Blog

18 June 2020

The state of male mental health | Men’s Health Week 2020

Men’s Health Week takes place from 15th to 21st June this year. The week raises awareness of particular health issues that disproportionately affect men and encourages men to seek regular medical advice. While this year’s official theme is ‘Take action on COVID-19’, we think the discussion of men’s mental health and how it relates to work is as important as ever during this challenging time. 

We asked one of BizSpace’s Mental Health First Aiders, Travis Brown, to share with us why he is passionate about men’s mental health and the reasons he became a Mental Health First Aider at BizSpace. The Mental Health First Aiders group is made up of a small team of BizSpace employees located across the UK, who volunteer to raise awareness and ensure their colleagues have support and the opportunity to speak with someone should they seek help with their mental health. Here's what Travis said.

“Before I start I’d like to stress that I’m not solely interested in the health of men. I believe gender has no role in whether someone deserves to be well or happy - everyone should have access to the support they need, whenever they need it. That’s why I volunteered to be a Mental Health First Aider at BizSpace, as mental health issues have affected me personally and indirectly in three key ways throughout my life so far. 

When I was very young, my father was a psychiatric nurse for a few years. He was not just paying the bills - he also had a genuine interest in mental health - which he still has now despite not having worked in the field for over 35 years. I remember his stories from work always fascinated me, but were stained with the sadness of reality.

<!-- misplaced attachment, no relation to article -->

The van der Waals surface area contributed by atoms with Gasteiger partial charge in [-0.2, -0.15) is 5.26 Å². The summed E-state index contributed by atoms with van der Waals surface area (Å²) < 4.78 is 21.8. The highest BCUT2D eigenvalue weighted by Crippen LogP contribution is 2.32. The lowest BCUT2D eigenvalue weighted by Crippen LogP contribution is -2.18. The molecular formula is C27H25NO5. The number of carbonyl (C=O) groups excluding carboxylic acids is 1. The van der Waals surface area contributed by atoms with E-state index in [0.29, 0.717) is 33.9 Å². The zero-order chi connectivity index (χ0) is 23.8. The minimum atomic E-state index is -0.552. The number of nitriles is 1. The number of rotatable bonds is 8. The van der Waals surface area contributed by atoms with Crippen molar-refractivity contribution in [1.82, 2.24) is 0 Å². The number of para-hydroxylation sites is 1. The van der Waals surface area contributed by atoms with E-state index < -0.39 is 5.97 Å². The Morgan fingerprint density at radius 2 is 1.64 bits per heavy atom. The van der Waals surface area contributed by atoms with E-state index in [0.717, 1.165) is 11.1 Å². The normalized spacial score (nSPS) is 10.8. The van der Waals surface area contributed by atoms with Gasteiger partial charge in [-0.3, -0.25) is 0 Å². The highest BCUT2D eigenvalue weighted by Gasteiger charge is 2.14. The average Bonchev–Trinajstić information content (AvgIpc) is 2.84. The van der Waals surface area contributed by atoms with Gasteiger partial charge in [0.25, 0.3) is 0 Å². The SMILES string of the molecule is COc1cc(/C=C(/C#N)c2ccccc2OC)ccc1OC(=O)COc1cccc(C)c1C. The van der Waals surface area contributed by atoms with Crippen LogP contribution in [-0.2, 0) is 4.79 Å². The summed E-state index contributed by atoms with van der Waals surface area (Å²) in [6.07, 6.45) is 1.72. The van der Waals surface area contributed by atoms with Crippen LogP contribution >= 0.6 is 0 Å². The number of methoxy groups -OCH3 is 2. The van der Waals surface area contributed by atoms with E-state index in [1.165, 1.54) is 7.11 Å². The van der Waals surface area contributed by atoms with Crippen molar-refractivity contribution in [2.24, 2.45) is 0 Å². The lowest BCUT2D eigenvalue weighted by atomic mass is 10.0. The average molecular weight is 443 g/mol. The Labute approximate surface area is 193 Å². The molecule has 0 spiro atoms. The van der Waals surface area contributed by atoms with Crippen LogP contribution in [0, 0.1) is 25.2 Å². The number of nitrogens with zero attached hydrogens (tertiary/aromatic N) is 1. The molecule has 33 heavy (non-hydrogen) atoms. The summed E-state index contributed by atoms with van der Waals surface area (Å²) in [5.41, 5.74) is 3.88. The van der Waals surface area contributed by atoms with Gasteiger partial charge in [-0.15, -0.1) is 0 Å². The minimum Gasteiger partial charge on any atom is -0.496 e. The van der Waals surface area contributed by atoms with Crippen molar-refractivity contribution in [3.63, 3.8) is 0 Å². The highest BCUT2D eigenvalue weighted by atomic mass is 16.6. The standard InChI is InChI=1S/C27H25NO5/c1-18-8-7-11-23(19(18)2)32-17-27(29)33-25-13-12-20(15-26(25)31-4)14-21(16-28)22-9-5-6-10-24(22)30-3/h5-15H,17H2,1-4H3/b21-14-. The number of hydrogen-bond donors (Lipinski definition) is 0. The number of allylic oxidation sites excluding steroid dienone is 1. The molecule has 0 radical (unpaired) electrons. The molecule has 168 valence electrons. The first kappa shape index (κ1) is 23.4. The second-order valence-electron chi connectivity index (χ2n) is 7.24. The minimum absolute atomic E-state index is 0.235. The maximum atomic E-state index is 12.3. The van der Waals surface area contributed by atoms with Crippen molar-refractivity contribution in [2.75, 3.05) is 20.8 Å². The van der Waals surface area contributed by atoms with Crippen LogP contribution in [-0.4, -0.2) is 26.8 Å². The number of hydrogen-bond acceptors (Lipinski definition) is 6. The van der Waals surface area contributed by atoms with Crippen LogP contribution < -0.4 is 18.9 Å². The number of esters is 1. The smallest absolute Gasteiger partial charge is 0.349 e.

I have known people who have taken their own lives due to poor mental health, so I know first-hand the truly extreme end of the scale and the devastation that can be caused, not just for the individual but also for the families and friends left behind. Sadly, assistance is not always a saviour, but my philosophy is that we should all try to help however possible, rather than wondering when it’s too late: “What could I have done to change this?”

For as long as I can remember I have suffered from anxiety, but I’ve only really gained an understanding of the disorder in the last 10 years. For me, at my worst, it can bring about states similar to depression. I’ve found that educating myself on anxiety helps me keep it under control, as well as function better in the workplace and in social situations. I’ve come to learn that there’s no ‘magic fix’ to permanently banish the symptoms, merely ways of processing them and figuring out what coping methods work, but my knowledge and experience allows me to empathise with and help other sufferers.

Delving into the statistics of mental health, it’s obvious how staggeringly more at risk men are as a subsection of our nation. If we are to improve the current figures, men, as a rule, will require much more education and inspiration when it comes to mental health awareness.